People worldwide should cut their free sugar intake to between five and 10 per cent of their overall calories, the World Health Organization advises.
Free sugars refer to table sugar added to foods and drinks by the cook or consumer and sugars naturally present in honey, syrups, fruit juices and fruit juice concentrates. Excluded as non-free sugars are those contained in fruit, vegetables and milk.
Dr. Francesco Branca, director of WHO's Department of Nutrition for Health and Development, said there's solid evidence that keeping free sugars to less than 10 per cent of total energy intake reduces the risk of being overweight, obesity and tooth decay.
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The previous UN public health agency's guideline called for free sugar intake to be less than 10 per cent of energy intake. The update reduces the level to "less than five per cent of total energy intake if possible."
The "strong" recommendation for a 10 per cent limit, or 12 teaspoons, can be adopted immediately as policy, such as in dietary guidelines in each country, WHO said.
"It is very easy to exceed the recommendation of 12 teaspoons if you think of having maybe a bowl of breakfast cereals in the morning, then maybe you have a can of soda sometime during the day, then you have for dinner a sweetened yogurt," Branca told a briefing.
"You are already above the 10 per cent. You are already at approximately 15 teaspoons."
In contrast, the "conditional" recommendation for the five per cent level is desirable, but "dialogue and consultations are needed before the recommendation is implemented as policy."
Five per cent of sugar intake daily is about 25 grams of sugar/day for an adult, or about six to seven teaspoons. For a child, five per cent amounts to 22 grams of sugar or six teaspoons.
In 2014, the Heart and Stroke Foundation of Canada also recommended the same limits, saying ideally free sugars should be less than five per cent of total daily calories.
"I think the WHO's new sugar guidelines are a step in the right direction," Mary Scourboutakos, a doctoral student in nutritional sciences at the University of Toronto, said in an interview.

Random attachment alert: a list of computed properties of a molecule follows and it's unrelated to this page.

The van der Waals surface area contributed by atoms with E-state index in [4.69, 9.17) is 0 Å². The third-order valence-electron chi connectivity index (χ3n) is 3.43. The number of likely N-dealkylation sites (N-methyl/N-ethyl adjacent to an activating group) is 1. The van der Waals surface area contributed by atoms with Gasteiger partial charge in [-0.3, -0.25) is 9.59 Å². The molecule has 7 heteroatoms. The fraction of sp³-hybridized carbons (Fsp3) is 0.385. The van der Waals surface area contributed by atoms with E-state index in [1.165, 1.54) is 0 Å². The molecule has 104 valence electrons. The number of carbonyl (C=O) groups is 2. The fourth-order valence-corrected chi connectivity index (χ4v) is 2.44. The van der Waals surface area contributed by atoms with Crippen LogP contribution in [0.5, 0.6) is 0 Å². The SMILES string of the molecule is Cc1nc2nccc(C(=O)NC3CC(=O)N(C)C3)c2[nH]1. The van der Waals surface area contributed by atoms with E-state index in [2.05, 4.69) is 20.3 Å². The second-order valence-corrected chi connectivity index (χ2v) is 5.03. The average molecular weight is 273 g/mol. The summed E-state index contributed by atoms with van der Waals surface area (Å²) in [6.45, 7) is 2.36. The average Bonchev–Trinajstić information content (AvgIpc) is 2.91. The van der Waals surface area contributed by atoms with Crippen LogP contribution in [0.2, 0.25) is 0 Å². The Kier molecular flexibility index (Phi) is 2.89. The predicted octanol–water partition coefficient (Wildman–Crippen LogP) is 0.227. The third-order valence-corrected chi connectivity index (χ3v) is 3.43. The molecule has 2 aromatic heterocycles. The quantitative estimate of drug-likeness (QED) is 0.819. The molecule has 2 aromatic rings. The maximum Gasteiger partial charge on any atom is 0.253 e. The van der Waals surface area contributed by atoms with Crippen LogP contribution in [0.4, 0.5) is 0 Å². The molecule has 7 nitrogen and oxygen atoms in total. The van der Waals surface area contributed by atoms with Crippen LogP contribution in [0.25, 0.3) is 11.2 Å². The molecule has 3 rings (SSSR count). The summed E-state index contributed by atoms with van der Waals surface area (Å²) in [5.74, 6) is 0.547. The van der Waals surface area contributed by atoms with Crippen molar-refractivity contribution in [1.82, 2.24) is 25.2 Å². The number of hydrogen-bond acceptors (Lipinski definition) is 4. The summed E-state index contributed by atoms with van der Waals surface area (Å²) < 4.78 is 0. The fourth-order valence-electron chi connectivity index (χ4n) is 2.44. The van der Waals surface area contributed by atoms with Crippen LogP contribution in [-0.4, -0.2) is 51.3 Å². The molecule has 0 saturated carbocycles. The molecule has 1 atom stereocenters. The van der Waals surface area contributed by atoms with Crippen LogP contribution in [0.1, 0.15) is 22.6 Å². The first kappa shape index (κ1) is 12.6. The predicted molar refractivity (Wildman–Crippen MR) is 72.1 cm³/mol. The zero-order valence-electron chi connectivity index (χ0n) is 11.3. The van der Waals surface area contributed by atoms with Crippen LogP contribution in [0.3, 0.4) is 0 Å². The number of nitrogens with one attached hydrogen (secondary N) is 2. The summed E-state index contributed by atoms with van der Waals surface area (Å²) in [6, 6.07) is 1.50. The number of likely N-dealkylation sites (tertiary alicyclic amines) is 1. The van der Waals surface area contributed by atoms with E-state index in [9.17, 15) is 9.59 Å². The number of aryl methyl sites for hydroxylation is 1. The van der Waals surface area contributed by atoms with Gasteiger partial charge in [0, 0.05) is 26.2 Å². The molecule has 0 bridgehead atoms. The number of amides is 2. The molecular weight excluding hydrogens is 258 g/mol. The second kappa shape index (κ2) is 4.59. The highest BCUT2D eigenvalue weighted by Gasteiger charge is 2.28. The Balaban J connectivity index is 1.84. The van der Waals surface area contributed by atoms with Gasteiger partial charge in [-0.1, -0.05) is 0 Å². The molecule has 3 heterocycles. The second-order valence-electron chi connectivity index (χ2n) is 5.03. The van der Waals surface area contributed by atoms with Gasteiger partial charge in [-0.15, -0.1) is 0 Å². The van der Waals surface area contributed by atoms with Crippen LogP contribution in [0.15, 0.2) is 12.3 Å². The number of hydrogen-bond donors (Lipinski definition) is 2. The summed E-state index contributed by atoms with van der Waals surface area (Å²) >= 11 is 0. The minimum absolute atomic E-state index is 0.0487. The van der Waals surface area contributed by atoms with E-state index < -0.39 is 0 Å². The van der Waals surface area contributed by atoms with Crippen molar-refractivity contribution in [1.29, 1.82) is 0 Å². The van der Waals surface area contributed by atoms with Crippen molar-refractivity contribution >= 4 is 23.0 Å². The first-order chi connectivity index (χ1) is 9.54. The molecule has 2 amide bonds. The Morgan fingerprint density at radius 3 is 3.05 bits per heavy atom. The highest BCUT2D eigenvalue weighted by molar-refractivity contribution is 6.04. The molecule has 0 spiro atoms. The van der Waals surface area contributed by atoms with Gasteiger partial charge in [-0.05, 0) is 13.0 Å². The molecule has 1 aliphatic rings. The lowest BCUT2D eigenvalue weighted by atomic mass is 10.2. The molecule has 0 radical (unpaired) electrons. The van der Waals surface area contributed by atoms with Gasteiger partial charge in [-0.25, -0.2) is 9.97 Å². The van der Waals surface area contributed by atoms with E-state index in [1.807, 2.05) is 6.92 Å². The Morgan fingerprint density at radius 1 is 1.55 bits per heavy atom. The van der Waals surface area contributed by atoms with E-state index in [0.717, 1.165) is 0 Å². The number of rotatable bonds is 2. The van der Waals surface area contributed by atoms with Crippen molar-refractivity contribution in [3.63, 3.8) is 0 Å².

The guidelines provide a benchmark for policy planners to assess free sugar consumption and levels in the food supply. There is currently no Canadian policy on limiting sugar in the food supply, Scourboutakos said.
Scourboutakos was the lead author of a recent study on added sugar levels in kids' meals at restaurant chains, which ranged from zero to 114 grams — four days worth of sugar for a child.
Drinks were the main source of added sugar in kids' restaurant meals. Ribs and chicken strips with sauce had half a day's worth, as did some dressings and sauces such as barbecue sauce, depending on the quantity. The findings shed light on why menu labelling is so important, Scourboutakos said. Restaurant sauces aren't necessarily more sugar loaded than those sold at grocery stores since suppliers could be the same, she said.
Some countries have taken public health measures to reduce free sugar intake, such as nutrition labelling, restricting marketing of food and non-alcoholic sugary drinks to children, fiscal policy and dialogue with food manufacturers to reduce levels in processed foods.
The 10 per cent target may be more realistic, said Tom Sanders, a professor of nutrition and dietetics at King's College London who wasn't part of the WHO guidelines.
He suggested limits on sugary drinks, cereals, beer, cookies and candy.
"I don't want to say that you can't even have jam on your toast, but it is possible to do this with some effort," Sanders said.
WHO is also drawing attention to sugars "hidden" in processed foods. For example, one tablespoon of ketchup has about four grams (one teaspoon) of sugar.
The draft guidelines were released in March 2014 for public comment.